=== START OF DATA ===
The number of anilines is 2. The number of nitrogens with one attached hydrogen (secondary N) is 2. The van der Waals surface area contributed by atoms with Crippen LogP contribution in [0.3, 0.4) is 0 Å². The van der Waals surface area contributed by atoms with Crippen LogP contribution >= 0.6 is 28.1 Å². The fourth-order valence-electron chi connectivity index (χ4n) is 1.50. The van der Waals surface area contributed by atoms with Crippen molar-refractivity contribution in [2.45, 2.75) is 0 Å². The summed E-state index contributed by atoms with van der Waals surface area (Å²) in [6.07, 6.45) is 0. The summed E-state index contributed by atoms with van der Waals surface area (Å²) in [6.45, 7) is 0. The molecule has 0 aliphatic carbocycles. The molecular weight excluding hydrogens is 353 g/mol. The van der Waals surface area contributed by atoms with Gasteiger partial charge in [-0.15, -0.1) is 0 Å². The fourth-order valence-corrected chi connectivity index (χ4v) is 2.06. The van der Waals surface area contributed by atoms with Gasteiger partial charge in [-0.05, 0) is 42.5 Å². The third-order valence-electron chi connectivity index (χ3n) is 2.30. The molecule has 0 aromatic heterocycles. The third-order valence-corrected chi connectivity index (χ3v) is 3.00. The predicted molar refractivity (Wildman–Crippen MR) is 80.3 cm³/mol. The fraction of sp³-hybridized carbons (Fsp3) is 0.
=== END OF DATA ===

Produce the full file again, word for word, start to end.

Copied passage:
The number of anilines is 2. The number of nitrogens with one attached hydrogen (secondary N) is 2. The van der Waals surface area contributed by atoms with Crippen LogP contribution in [0.3, 0.4) is 0 Å². The van der Waals surface area contributed by atoms with Crippen LogP contribution >= 0.6 is 28.1 Å². The fourth-order valence-electron chi connectivity index (χ4n) is 1.50. The van der Waals surface area contributed by atoms with Crippen molar-refractivity contribution in [2.45, 2.75) is 0 Å². The summed E-state index contributed by atoms with van der Waals surface area (Å²) in [6.07, 6.45) is 0. The summed E-state index contributed by atoms with van der Waals surface area (Å²) in [6.45, 7) is 0. The molecule has 0 aliphatic carbocycles. The molecular weight excluding hydrogens is 353 g/mol. The van der Waals surface area contributed by atoms with Gasteiger partial charge in [-0.15, -0.1) is 0 Å². The fourth-order valence-corrected chi connectivity index (χ4v) is 2.06. The van der Waals surface area contributed by atoms with Gasteiger partial charge in [-0.05, 0) is 42.5 Å². The third-order valence-electron chi connectivity index (χ3n) is 2.30. The molecule has 0 aromatic heterocycles. The third-order valence-corrected chi connectivity index (χ3v) is 3.00. The predicted molar refractivity (Wildman–Crippen MR) is 80.3 cm³/mol. The fraction of sp³-hybridized carbons (Fsp3) is 0.